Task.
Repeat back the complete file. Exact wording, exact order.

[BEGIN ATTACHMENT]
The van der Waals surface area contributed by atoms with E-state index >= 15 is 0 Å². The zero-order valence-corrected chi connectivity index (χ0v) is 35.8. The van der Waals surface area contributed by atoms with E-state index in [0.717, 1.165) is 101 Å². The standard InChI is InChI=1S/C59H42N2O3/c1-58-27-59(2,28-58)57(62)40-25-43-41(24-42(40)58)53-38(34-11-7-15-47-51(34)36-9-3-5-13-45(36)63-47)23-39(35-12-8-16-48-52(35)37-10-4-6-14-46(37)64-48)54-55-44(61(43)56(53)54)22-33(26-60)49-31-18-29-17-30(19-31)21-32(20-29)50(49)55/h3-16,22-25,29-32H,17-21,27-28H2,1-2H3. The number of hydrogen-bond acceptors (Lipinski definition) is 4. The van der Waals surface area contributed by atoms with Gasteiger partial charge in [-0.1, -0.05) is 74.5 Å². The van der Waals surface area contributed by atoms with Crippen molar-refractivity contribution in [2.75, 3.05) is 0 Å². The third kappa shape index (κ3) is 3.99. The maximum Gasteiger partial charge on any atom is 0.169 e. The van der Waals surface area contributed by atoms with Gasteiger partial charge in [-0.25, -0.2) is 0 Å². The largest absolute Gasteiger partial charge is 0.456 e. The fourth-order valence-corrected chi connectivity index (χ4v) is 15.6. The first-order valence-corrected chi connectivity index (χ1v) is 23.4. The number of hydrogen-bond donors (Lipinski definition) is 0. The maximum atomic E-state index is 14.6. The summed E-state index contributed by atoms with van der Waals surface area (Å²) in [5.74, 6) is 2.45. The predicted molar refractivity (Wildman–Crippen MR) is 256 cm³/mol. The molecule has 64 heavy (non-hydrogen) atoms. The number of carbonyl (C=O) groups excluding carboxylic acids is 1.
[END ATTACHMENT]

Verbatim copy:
The van der Waals surface area contributed by atoms with E-state index >= 15 is 0 Å². The zero-order valence-corrected chi connectivity index (χ0v) is 35.8. The van der Waals surface area contributed by atoms with E-state index in [0.717, 1.165) is 101 Å². The standard InChI is InChI=1S/C59H42N2O3/c1-58-27-59(2,28-58)57(62)40-25-43-41(24-42(40)58)53-38(34-11-7-15-47-51(34)36-9-3-5-13-45(36)63-47)23-39(35-12-8-16-48-52(35)37-10-4-6-14-46(37)64-48)54-55-44(61(43)56(53)54)22-33(26-60)49-31-18-29-17-30(19-31)21-32(20-29)50(49)55/h3-16,22-25,29-32H,17-21,27-28H2,1-2H3. The number of hydrogen-bond acceptors (Lipinski definition) is 4. The van der Waals surface area contributed by atoms with Gasteiger partial charge in [-0.1, -0.05) is 74.5 Å². The van der Waals surface area contributed by atoms with Crippen molar-refractivity contribution in [2.75, 3.05) is 0 Å². The third kappa shape index (κ3) is 3.99. The maximum Gasteiger partial charge on any atom is 0.169 e. The van der Waals surface area contributed by atoms with Gasteiger partial charge in [-0.25, -0.2) is 0 Å². The largest absolute Gasteiger partial charge is 0.456 e. The fourth-order valence-corrected chi connectivity index (χ4v) is 15.6. The first-order valence-corrected chi connectivity index (χ1v) is 23.4. The number of hydrogen-bond donors (Lipinski definition) is 0. The maximum atomic E-state index is 14.6. The summed E-state index contributed by atoms with van der Waals surface area (Å²) in [5.74, 6) is 2.45. The predicted molar refractivity (Wildman–Crippen MR) is 256 cm³/mol. The molecule has 64 heavy (non-hydrogen) atoms. The number of carbonyl (C=O) groups excluding carboxylic acids is 1.